Guide to analysing an organizational water footprint (OWF). The process measures an organization’s water consumption and the resulting local effects along the value chain.
As part of the WELLE research project, a method for the analysis of an organizational water footprint (OWF) was developed. It determines the water consumption of an organization and the resulting local impacts along value chains. Contrary to common practice, the OWF not only takes into account the direct water consumption at an organization’s location, but also the indirect water consumption due to, for example, energy generation and raw material production (upstream), the use and end-of-life phases (downstream). The process also takes the organization’s direct water consumption into account, i.e. that related to its production processes, watering green spaces, supplying employees, etc.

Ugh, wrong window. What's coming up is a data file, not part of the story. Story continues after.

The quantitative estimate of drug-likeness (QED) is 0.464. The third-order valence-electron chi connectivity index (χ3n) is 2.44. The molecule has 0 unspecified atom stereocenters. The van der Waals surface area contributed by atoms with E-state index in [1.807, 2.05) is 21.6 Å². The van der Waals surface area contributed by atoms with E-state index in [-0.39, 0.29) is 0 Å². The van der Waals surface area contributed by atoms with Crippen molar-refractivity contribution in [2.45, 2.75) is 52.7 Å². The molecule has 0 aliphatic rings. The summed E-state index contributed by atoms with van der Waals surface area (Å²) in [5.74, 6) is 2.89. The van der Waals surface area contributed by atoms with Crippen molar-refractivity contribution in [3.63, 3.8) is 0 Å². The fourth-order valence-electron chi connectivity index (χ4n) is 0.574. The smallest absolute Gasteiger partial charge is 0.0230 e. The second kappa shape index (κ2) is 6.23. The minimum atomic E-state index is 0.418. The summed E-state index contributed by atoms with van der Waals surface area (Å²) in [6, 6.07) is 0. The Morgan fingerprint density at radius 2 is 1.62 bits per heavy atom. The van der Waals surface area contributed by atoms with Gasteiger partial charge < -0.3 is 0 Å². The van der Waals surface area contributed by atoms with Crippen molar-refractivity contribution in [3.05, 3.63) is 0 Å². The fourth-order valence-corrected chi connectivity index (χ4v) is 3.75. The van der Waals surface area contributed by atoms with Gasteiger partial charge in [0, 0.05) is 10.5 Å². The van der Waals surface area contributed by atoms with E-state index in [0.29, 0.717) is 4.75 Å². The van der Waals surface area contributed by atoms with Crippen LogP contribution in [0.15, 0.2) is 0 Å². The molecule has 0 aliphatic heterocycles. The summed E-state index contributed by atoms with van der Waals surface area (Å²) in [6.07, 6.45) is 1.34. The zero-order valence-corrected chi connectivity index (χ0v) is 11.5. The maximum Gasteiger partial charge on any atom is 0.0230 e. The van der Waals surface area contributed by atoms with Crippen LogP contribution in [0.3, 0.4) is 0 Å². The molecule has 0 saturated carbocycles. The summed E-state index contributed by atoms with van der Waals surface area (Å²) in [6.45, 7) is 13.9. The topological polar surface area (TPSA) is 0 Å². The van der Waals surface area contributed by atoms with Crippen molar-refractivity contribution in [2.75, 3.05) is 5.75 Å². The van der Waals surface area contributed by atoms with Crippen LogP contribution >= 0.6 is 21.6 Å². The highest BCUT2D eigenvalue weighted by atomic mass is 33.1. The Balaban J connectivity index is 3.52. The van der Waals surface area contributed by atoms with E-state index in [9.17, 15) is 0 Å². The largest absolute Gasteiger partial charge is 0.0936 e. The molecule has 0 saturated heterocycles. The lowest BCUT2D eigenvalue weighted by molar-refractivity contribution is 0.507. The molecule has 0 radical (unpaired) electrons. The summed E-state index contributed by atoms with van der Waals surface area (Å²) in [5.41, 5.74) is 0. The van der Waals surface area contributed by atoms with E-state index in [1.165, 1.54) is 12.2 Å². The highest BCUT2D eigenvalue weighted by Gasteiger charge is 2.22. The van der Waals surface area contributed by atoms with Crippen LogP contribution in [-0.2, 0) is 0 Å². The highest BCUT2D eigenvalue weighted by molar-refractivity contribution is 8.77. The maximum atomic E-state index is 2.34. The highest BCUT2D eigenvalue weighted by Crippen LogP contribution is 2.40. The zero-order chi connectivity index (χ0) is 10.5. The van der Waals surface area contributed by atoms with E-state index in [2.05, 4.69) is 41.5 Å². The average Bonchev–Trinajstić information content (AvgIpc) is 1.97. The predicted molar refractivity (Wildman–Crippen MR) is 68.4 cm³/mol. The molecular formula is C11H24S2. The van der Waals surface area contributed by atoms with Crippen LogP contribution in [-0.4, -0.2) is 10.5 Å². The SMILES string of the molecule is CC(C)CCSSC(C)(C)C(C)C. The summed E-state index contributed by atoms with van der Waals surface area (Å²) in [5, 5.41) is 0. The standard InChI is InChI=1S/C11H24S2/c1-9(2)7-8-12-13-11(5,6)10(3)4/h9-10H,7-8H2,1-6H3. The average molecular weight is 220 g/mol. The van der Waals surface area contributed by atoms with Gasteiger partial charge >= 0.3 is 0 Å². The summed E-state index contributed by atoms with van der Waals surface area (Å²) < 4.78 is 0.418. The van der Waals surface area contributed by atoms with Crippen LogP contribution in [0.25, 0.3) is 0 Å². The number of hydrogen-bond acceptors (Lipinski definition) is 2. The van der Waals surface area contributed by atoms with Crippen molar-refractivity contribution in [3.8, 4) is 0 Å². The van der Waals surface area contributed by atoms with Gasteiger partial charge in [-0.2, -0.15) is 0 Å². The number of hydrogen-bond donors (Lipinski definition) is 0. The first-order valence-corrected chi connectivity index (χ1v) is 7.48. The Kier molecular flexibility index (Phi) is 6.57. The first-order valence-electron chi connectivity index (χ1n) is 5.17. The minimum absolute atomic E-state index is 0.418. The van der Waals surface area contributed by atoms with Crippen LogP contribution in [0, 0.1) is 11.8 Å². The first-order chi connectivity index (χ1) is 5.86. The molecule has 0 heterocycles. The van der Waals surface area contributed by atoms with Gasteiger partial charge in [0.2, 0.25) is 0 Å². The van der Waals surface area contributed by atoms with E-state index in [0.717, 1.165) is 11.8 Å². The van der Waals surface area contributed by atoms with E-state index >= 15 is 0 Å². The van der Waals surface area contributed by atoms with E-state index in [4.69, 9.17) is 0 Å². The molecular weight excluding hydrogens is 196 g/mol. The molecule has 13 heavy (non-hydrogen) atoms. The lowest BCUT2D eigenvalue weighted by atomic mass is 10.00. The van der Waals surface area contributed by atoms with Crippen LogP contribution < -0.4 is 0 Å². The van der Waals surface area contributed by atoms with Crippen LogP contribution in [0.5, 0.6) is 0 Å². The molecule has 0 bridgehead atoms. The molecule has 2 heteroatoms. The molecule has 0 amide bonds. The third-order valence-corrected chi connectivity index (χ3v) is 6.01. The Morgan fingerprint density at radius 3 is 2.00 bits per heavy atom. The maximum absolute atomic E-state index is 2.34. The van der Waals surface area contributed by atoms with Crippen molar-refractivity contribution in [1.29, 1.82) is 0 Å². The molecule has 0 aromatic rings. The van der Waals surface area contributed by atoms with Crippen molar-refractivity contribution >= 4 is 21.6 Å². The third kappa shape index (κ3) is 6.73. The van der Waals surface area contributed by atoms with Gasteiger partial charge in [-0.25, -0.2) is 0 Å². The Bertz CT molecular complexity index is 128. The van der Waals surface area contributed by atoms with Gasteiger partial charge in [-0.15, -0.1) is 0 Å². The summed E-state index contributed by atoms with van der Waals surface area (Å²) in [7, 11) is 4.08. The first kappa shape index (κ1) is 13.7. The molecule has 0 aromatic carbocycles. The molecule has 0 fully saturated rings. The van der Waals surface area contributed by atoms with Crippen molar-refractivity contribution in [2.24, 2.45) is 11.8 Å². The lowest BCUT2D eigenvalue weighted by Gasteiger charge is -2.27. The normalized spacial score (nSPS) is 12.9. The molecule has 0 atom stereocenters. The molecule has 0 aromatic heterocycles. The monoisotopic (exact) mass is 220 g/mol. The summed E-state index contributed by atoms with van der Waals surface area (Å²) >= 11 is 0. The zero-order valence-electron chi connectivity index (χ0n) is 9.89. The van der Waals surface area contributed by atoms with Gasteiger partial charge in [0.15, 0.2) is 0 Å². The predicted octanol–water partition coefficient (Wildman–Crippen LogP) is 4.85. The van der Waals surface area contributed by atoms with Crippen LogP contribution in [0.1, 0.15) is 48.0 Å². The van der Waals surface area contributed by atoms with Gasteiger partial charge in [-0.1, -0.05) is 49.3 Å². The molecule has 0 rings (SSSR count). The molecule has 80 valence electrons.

The starting point for the development of the OWF was an analysis of existing approaches to water consumption for products and organizations. The OWF method was developed from this analysis based on two existing standards, the water footprint (ISO 14046) and the Organizational Life Cycle Assessment (UNEP 2015). A scientific comparison identified the complementary and contradicting methodological aspects of both standards. On the basis of this analysis, methodological requirements were drawn up for the OWF, which include the definition of the objective and the research framework, the inventory analysis, the impact assessment and the evaluation. The water footprint guide for organizations presents the OWF method clearly and concisely and illustrates each step with a case study to make the OWF method accessible to stakeholders.